Director: Guy Ritchie
Cast: Will Smith, Mena Massoud, Naomi Scott, Marwan Kenzari, Alan Tudyk
Released: May 24, 2019
Viewed in theaters: May 29, 2019
My review of the original movie.
I'll say the same thing about this movie that I said about the live-action Beauty and the Beast and that I'll inevitably say about the upcoming The Lion King: it wasn't as good as its animated counterpart. That said, even though I had my doubts, I did enjoy the movie (for the most part) and it did bring a sense of nostalgia for me. Now if I had watched this movie without ever watching the animated movie or even knowing about it (and I would have to been born yesterday for that to happen, but just go with me!), I would have found this movie to be very weird and probably wondering what the heck was going on. But since I have seen the animated movie, I understand what they were going for, but there are just many aspects of Aladdin that doesn't quite translate nicely to a live-action remake. (:::coughcoughTheGeniecoughcough:::) While the movie pretty much keeps to the same beats as the original, there were a few changes, so beware that there might be spoilers if you haven't seen this yet.
We'll first start with the Genie. Let's just get him out of the way, shall we? Will Smith had some big shoes to fill but I think it's a bit unfair to compare him to Robin Williams who made the Genie such an iconic character. There's no way anyone could have ever lived up to his performance. The character is still a wise-cracking, jubilant, fun-loving all-powerful being, but Will Smith brings a different vibe to him. I didn't have a problem with his performance; what I had a problem with was the look of the genie. When he was the blue CGI genie, it just looked so weird. It's one thing to animate the Genie and do a bunch of crazy things that you're provided with Williams' voiceovers, but when you bring the Genie to real life, yikes! Not pretty! The Genie does disguise himself as human when he's around other humans so we get a break from the CGI monstrosity for a few scenes. That said, the Jafar evil genie is much worse; probably because he's only in abut five minutes of the movie and they wanted to make sure the Will Smith genie looked better, which, it does, but not by much.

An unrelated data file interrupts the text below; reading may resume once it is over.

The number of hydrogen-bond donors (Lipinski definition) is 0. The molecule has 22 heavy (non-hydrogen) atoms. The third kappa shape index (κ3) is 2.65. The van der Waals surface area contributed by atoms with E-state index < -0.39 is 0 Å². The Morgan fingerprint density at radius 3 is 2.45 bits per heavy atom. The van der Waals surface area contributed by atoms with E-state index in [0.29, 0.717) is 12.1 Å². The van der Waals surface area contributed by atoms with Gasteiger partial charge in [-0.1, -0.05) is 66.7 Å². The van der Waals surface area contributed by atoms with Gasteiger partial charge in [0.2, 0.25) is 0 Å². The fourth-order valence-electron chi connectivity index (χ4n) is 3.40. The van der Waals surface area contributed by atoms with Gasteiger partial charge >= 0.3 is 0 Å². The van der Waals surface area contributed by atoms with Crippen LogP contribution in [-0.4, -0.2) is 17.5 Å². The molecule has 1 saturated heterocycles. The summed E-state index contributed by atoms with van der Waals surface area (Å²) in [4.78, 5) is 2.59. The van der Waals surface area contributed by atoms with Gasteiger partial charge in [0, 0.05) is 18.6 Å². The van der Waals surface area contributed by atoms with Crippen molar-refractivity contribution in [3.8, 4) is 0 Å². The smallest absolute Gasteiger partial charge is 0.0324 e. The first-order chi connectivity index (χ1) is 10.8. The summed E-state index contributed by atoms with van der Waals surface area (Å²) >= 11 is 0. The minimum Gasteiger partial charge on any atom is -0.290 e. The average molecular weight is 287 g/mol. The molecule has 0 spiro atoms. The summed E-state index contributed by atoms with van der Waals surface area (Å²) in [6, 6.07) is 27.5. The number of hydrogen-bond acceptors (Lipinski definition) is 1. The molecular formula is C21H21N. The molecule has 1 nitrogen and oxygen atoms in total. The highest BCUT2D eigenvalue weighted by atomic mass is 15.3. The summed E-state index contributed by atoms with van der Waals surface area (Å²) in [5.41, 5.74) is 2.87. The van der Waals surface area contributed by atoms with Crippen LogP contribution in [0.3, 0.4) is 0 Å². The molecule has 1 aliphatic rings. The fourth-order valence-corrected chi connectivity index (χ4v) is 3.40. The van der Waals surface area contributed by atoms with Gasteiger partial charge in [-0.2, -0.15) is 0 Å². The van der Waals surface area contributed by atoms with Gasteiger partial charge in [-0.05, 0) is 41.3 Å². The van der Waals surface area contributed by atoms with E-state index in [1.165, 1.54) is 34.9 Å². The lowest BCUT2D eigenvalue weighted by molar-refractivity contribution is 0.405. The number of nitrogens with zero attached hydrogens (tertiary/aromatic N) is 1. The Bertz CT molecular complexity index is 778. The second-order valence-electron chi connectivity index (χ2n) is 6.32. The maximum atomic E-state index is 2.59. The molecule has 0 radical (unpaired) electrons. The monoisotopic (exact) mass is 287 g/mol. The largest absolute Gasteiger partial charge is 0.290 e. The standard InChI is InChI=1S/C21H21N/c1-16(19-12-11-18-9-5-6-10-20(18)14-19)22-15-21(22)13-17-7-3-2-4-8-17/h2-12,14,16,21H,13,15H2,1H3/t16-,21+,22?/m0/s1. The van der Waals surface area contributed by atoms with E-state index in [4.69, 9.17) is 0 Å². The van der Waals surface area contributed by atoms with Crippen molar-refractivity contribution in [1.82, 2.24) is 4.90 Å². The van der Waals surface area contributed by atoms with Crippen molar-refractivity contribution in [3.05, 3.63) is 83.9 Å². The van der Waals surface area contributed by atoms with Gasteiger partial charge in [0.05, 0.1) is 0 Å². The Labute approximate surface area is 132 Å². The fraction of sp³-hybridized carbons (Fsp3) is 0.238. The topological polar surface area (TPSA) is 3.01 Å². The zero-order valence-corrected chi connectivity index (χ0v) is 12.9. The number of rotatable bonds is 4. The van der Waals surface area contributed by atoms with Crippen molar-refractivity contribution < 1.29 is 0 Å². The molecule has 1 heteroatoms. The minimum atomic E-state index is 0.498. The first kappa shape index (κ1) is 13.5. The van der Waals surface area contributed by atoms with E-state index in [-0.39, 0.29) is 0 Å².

They throw in a new plot twist by giving the Genie a love interest. Yeah, it's a little weird that this all powerful being falls in love with a mere mortal. (Although (uh, spoiler warning if you've ever seen the original!) he does become freed of his genie duties, so does that mean he no longer has his genie powers and is now just a human?) When we first meet the Genie, he's on a boat in his human disguise and talking to his children and I thought that we were going to see the origin story of how this man became a genie, but then the movie starts and I start getting into it because they're singing the songs I know and, honestly, I just forgot about that scene. It isn't until the end of the movie when they return to that scene of him on the boat with his kids and wife that I realized that this scene takes place after all the events of the movie and he has married the woman he fell in love with and these are their children.